Where was Uintatherium found?

The fossils of Uintatherium are among the largest and most impressive of the finds at the excavation of Fort Bridger in Wyoming, and were a focal point of the Bone Wars between Othniel Charles Marsh and Edward Drinker Cope. Between them, Marsh and Cope claimed the discovery of U.

Who discovered Uintatherium?

About Uintatherium

One of the first prehistoric megafauna mammals ever to be discovered, in late-nineteenth-century Wyoming, Uintatherium figured in the “Bone Wars” waged between the famous American paleontologists Edward Drinker Cope and Othniel C. Marsh.

Who named Uintatherium?

The telegraph seemed the perfect tool for the job. The same year that Leidy named Uintatherium, Cope sent a telegraph to the American Philosophical Society proclaiming that he had discovered three new species and one new genus of related animals.

When did Uintatherium go extinct?

about 37 million years ago
Uintatherium went extinct about 37 million years ago, presumably due to climate change and competition with perissodactyls such as brontotheres and rhinos. A cast of a Uintatherium skeleton is on display at the Utah Field House of Natural History State Park.

Are Uintatherium extinct?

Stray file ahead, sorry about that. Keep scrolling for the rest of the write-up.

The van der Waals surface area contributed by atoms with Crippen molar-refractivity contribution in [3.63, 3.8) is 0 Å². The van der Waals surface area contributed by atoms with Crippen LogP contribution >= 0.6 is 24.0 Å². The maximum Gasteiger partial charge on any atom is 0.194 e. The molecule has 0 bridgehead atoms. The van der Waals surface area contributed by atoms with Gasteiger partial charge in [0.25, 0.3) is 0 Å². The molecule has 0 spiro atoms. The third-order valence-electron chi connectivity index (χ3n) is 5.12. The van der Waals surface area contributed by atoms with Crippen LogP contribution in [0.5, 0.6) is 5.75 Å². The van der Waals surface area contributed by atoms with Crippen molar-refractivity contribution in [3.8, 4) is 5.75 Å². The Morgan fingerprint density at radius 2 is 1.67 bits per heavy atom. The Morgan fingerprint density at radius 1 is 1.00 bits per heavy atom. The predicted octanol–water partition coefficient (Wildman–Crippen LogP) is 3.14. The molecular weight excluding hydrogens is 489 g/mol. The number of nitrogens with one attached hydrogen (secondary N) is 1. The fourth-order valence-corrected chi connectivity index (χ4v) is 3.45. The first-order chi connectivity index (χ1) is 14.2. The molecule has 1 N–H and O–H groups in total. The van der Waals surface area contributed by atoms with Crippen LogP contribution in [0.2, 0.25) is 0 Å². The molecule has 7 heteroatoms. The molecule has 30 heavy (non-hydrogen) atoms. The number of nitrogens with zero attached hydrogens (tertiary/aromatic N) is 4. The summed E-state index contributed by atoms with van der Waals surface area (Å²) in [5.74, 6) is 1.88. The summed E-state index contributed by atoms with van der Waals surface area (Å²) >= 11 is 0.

Uintatherium, extinct genus of large, hoofed mammals found as fossils in North America and Asia in terrestrial deposits that date from the middle of the Eocene Epoch (55.8–33.9 million years ago).

How do you pronounce Uintatherium?

Phonetic spelling of genus Uintatherium
  1. genus uintatherium.
  2. genus Uint-atherium. Oswaldo Marks.
  3. genus Uin-tatherium.
  4. UIN-tah-THEER-ium.

Who named Uintatherium Robustum?

When Marsh got wind of impending trips by Leidy and Cope to Fort Bridger, he did what he could to discourage Leidy and sabotage Cope. Despite Marsh’s efforts, Leidy found a skull fragment and other bones that he named Uintatherium robustum in a letter he sent to the Academy in 1872.

What animals lived in the Eocene?

Early bats, rabbits, beavers, rats, mice, carnivorous mammals, and whales also evolved during the Eocene Epoch. The earliest Eocene Epoch mammals were all small, but larger species, including the elephant-sized titanothere, evolved toward the end of the epoch.